Tool #14

Grok the Logic - Reach the Magic

The Pie chart is Magic. It is simple, everyone understands, and it looks good on a PowerPoint!

You are already using a pie chart, you have done that since fifth grade. But have you discovered the Logic and Magic of the Pie Chart? Once you start to understand the pure Logic of Pie Chart, it unveils Product Management Secrets. The Pie chart is a process; it is a decision-making tool; it is a decision facilitator; it is a resource planner, it is the roadmap... Correctly used, it can be the only tool you need to use!

Let's take a look at the components of a Pie chart. I want to cover 6 Pie chart concepts we have worked with and successfully implemented in numerous companies.
  1. The size of the Pie
  2. The types of slices you have
  3. The size of the slices
  4. The content in the slice
  5. Ownership of the Pie and the slices
  6. The Pie Process

The size is the resources available for your product. Mostly we use the PIEs for development, but it can also include other resources such as marketing, salespeople, Somewhere there is a decision on the resources you get. The Pie chart is also an excellent tool to show what you can achieve with the given resources. It will show management what we CANNOT do with the existing team.

The types of slices you have are your vital areas. The choice of slices is often a part of your product strategy. It can be traditional slices like Feature, Bespoke Development, Quality, Operations, Architecture, etc. But in some cases, it makes more sense to have slices on modules in your product like Platform, API, XX Application, YY Application, ZZ Application, etc. In one case, we implemented slices based on markets like (the UK, Nordics, China, Europe...). The choice of slices will decide how the teams view the product you are managing.

The decision on sizes of slices is the link between strategy and operations. How much time shall you spend on fixing Quality issues? How much of our resources shall we spend in getting ready for the Chinese launch? The decision of the slice size is exceptionally strategic and operational at the same time.

The content of a slice is an exciting topic. How do we decide over that? in some cases, we have worked with themes in the slices. The quality might have a theme like " the CSR-Ceasar" perspective. Then we automatically prioritize quality issues that affect "CSR- Ceasar." Each slice can have has its backlog. The backlog grooming is done separately for the different slices. You can also steer the content of the slice by defining the prioritization logic of how we shall rank the various proposals.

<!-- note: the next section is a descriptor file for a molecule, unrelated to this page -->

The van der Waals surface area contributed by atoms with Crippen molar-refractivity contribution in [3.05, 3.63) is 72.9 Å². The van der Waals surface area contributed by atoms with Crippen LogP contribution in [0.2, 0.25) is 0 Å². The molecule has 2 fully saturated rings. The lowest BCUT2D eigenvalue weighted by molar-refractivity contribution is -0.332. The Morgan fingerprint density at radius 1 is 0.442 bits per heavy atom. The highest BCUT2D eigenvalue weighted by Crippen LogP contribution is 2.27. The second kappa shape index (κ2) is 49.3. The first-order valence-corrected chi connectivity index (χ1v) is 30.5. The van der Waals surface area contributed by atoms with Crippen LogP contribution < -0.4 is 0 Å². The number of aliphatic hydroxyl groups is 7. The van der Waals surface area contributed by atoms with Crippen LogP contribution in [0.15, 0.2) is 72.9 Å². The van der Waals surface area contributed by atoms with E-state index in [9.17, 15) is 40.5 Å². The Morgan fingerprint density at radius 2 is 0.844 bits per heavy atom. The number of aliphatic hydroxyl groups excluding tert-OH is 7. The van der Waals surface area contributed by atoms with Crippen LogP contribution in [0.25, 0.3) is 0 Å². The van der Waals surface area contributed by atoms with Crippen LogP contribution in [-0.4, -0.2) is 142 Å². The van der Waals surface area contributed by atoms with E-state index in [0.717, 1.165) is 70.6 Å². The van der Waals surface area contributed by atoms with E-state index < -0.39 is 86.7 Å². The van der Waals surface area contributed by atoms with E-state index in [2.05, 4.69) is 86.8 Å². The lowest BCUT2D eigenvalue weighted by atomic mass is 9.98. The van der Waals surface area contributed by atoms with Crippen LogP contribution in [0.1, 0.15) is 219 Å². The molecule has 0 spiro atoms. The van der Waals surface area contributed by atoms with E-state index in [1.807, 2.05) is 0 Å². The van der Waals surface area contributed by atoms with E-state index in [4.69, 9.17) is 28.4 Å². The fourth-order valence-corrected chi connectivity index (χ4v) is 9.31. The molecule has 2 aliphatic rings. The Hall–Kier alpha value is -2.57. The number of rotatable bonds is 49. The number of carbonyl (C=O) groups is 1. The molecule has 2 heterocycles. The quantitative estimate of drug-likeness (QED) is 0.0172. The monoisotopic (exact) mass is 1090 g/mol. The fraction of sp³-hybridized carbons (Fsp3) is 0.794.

Somebody has control over the pie size. Someone else might have a saying on the types of slices. The ownership of a slice can also be different than the ownership of a Pie. Someone decides the complete product budget; another decides on how to spend the quality slice. The pie chart is a beautiful tool to define the ownership. And the cool thing about it is that it is connected with the strategy and the operations. So you get ownership of the strategy execution.

Obviously, there is no timeline in a pie chart. To make it work in reality, you have to create a separate pulse/process to make the Pie Chart work. The process shall answer questions like: When do we make decisions on the types of slices, And by whom? How often do we challenge the content of the slice? And who is doing that? When do we decide upon the size of the Pie? And who? Etc. With the Pie Chart as a starting process, you can define a Product management process.

Grok the Logic - reach the Magic
The pie chart logic contains a depth that you can leverage on. It allows a complex decision-making process to become easily communicated. The real Magic appears when you and the stakeholders grok the Logic of Pie Charts. In a given size of the Pie; One slice cannot grow without reducing another one! When you understood the Logic of the pie chart, you get the Magic!

Attached are some documents referring to prioritization in general and with examples of Pie Chart thinking.
  • Overview Prioritization
  • A paper from Rich Mironov on Prioritization thinnking
  • How to think when preparing for a roadmap - with a Pie chart example
  • @Daniel Zacarias paper on prioritization

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